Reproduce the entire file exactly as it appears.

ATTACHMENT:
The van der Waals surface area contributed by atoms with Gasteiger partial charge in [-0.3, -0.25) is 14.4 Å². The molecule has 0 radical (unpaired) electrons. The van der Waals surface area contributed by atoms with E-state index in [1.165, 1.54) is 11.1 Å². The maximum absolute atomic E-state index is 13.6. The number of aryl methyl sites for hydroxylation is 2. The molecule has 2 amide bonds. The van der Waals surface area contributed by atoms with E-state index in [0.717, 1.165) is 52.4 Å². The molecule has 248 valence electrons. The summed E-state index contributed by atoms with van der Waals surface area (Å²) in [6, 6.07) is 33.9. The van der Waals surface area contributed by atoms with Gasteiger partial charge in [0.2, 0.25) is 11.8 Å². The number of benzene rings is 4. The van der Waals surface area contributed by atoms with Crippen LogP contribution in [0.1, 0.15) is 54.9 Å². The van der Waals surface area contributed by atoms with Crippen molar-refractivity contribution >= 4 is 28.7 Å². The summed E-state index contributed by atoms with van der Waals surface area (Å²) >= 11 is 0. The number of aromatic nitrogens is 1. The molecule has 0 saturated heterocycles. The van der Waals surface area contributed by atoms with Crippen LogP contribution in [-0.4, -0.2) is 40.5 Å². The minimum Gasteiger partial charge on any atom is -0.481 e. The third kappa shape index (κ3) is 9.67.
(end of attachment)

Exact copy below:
The van der Waals surface area contributed by atoms with Gasteiger partial charge in [-0.3, -0.25) is 14.4 Å². The molecule has 0 radical (unpaired) electrons. The van der Waals surface area contributed by atoms with E-state index in [1.165, 1.54) is 11.1 Å². The maximum absolute atomic E-state index is 13.6. The number of aryl methyl sites for hydroxylation is 2. The molecule has 2 amide bonds. The van der Waals surface area contributed by atoms with E-state index in [0.717, 1.165) is 52.4 Å². The molecule has 248 valence electrons. The summed E-state index contributed by atoms with van der Waals surface area (Å²) in [6, 6.07) is 33.9. The van der Waals surface area contributed by atoms with Gasteiger partial charge in [0.2, 0.25) is 11.8 Å². The number of benzene rings is 4. The van der Waals surface area contributed by atoms with Crippen LogP contribution in [0.1, 0.15) is 54.9 Å². The van der Waals surface area contributed by atoms with Crippen molar-refractivity contribution >= 4 is 28.7 Å². The summed E-state index contributed by atoms with van der Waals surface area (Å²) >= 11 is 0. The number of aromatic nitrogens is 1. The molecule has 0 saturated heterocycles. The van der Waals surface area contributed by atoms with Crippen LogP contribution in [-0.4, -0.2) is 40.5 Å². The minimum Gasteiger partial charge on any atom is -0.481 e. The third kappa shape index (κ3) is 9.67.